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Palestinian Prime Minister Ismail Haniyeh implored Palestinians facing increasing poverty and hardship to be patient, in an impassioned speech on Monday marking the start of the Eid al-Fitr holiday.
More than 40,000 Palestinians crowded into Gaza City's Yarmouk sports stadium to hear Haniyeh speak at the start of the three days of feasting that mark the end of Ramadan, the Muslim fasting month.
Haniyeh's 30-minute speech mostly focused on an international aid boycott of the Palestinian Authority, which has crippled its finances.
Donors froze contributions after Haniyeh's militant Islamic Hamas movement swept parliamentary elections in January, but refused to recognize Israel or renounce violence.
Since then, about 165,000 civil servants who provide for one-third of the Palestinian people have not been paid a regular salary. Tens of thousands of government employees and their families have fallen into poverty, and widespread strikes, supported by Hamas' rival, Fatah, have led to armed clashes between the two groups.
"I know there are many homes living in pain, and some people shed tears last night because they had no money to give in charity, and could not find food for their children's mouths," Haniyeh told a somber crowd.
As he spoke, his audience began to chant in praise of God.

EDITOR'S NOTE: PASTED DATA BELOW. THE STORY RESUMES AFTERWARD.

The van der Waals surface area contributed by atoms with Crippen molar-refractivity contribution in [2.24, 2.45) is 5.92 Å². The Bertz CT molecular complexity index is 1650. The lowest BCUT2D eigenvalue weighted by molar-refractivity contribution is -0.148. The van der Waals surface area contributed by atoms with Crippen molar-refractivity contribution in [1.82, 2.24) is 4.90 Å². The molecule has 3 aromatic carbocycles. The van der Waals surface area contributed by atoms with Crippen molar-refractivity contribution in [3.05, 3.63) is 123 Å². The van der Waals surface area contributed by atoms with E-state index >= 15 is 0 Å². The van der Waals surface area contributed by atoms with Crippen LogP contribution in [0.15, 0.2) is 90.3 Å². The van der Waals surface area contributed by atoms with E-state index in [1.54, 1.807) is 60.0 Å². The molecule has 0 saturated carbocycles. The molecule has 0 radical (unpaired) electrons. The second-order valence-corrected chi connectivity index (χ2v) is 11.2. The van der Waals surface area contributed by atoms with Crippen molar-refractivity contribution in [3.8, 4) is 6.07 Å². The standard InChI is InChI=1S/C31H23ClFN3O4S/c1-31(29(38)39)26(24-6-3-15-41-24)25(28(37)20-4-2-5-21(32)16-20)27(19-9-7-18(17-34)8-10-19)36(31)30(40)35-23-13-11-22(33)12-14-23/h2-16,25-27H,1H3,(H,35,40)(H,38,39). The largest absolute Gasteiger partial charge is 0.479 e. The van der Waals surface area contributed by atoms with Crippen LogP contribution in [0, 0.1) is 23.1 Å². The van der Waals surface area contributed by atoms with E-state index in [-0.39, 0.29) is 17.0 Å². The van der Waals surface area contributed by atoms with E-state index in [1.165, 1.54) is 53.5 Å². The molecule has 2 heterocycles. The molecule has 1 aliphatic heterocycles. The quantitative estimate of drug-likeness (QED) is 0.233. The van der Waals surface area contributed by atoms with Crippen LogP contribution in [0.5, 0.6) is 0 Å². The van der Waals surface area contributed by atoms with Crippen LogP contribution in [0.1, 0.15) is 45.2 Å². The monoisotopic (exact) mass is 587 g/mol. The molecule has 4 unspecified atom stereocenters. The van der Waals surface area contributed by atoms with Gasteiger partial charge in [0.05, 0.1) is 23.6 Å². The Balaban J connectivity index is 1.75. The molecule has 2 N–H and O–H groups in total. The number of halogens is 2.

"If any other people had faced the siege, hardship and destruction you faced, they would have raised the white flag," Haniyeh said, as children searched through garbage piles for dropped sweets.
The aid embargo, he said, has re-emphasized the main issues facing the Palestinians.
"Our cause is liberation from occupation," Haniyeh said. "It is a cause of Jerusalem, the land, the state, prisoners and refugees."
Elsewhere in the city, in a reminder of the divisions between Hamas and Fatah, Fatah parliamentarian Mohammed Dahlan spoke at a memorial to fallen Palestinian fighters, highlighting the recent killings of security men loyal to Fatah.
On Sunday night, a Palestinian security officer was killed in what officials said was an assassination-style slaying.
The man worked for a security branch that answers to President Mahmoud Abbas, the Fatah leader.
At least 14 people have been killed in recent weeks in street clashes between the two sides, the latest on Sunday, when a Fatah activist was killed by Hamas gunmen.
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